In pictures: Monster storm Florence dumping 'epic amounts of rainfall' in US

Authorities on Saturday warned residents displaced by a killer hurricane that its devastation was far from over, as Florence dumped "epic amounts of rainfall" across the southeastern United States, bringing catastrophic flooding and up to 13 deaths.
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Waves crash into the Second Avenue Pier as Hurricane Florence makes landfall late on September 14, 2018 in Myrtle Beach, South Carolina. A woman and her baby were killed when a tree fell on their house and at least two other storm-related deaths were reported on September 14, 2018 as Hurricane Florence slammed into the Carolinas, dousing the eastern US states with torrential rain and causing rivers to burst their banks.
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Members of Onslow County emergency look to see if a passenger was still in a car that was overtaken by flooding on US Route 17 outside of Jacksonville, North Carolina on September 15, 2018 during Tropical Storm Florence. The governor of North Carolina on Saturday warned residents displaced by a killer storm against returning home because of the dangers posed by rising floodwaters. 'Know that water is rising fast everywhere, even in places that don't typically flood,' said Governor Roy Cooper. 'This system is unloading epic amounts of rainfall: in some places, measured in feet, not inches.'
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A tree that fell on a house, killing two people, is seen during Hurricane Florence in Wilmington, North Carolina on September 14, 2018. A mother and her infant were killed when a tree fell on their house in Wilmington, North Carolina, the first reported fatalities from Hurricane Florence, police said Friday. Wilmington police tweeted that the father was transported to the hospital with unspecified injuries. Hurricane Florence made landfall near Wilmington on Friday morning, battering the coastal city with strong winds and torrential rain.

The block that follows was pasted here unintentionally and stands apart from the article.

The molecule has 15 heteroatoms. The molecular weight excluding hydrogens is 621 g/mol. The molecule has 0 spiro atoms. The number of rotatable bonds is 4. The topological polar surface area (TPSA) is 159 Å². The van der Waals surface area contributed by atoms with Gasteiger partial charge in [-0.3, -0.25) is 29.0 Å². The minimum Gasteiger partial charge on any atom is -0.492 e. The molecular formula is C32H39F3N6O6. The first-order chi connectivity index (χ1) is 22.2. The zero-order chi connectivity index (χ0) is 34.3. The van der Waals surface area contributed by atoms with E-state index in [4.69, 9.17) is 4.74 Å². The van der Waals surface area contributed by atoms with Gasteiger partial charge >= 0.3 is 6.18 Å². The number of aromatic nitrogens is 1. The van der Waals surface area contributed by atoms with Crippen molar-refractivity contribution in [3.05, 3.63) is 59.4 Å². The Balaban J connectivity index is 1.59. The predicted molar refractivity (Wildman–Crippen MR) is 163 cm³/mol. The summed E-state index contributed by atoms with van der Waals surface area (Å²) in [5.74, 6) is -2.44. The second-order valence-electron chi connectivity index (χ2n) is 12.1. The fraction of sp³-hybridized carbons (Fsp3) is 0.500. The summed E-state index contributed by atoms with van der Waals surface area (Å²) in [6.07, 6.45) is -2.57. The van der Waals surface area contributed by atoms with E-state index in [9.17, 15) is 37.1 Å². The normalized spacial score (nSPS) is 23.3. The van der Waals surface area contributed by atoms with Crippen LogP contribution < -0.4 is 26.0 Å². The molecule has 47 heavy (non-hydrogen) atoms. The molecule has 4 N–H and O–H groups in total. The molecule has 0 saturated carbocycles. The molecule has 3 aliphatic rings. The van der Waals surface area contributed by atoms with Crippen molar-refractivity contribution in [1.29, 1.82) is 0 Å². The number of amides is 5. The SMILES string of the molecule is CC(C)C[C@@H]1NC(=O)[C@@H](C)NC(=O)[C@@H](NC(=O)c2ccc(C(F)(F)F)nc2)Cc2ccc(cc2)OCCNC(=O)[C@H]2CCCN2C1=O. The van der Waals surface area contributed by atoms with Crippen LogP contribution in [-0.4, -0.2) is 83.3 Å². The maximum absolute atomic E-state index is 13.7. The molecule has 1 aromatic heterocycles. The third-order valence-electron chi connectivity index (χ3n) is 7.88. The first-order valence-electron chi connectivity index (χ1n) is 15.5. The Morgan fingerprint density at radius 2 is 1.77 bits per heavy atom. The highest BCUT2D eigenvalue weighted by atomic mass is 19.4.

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A home sits in flood water outside Maysville, NC on September 14, 2018 during Hurricane Florence. Florence smashed into the US East Coast Friday with howling winds, torrential rains and life-threatening storm surges as emergency crews scrambled to rescue hundreds of people stranded in their homes by flood waters. Forecasters warned of catastrophic flooding and other mayhem from the monster storm, which is only Category 1 but physically sprawling and dangerous.
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The Neuse River floods the waterfront in New Bern, North Carolina, on September 14, 2018 during Hurricane Florence.
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A woman holds a baby as she watches rising flood waters on the Cape Fear River during Hurricane Florence in Wilmington, North Carolina on September 14, 2018. Florence smashed into the US East Coast Friday with howling winds, torrential rains and life-threatening storm surges as emergency crews scrambled to rescue hundreds of people stranded in their homes by flood waters. Forecasters warned of catastrophic flooding and other mayhem from the monster storm, which is only Category 1 but physically sprawling and dangerous.
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Rain begins to fall as the outer bands of Hurricane Florence make landfall in Myrtle Beach, South Carolina on September 13, 2018. Hurricane Florence edged closer to the east coast of the Hurricane Florence edged closer to the east coast of the US Thursday, with tropical-force winds and rain already lashing barrier islands just off the North Carolina mainland. The huge storm weakened to a Category 2 hurricane overnight, but forecasters warned that it still packed a dangerous punch, 110 mile-an-hour (175 kph) winds and torrential rains.
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Police block a road as rain from Hurricane Florence falls in Wilmington, North Carolina on September 13, 2018. Hurricane Florence edged closer to the east coast of the US Thursday, with tropical-force winds and rain already lashing barrier islands just off the North Carolina mainland. The huge storm weakened to a Category 2 hurricane overnight, but forecasters warned that it still packed a dangerous punch, 110 mile-an-hour (175 kph) winds and torrential rains.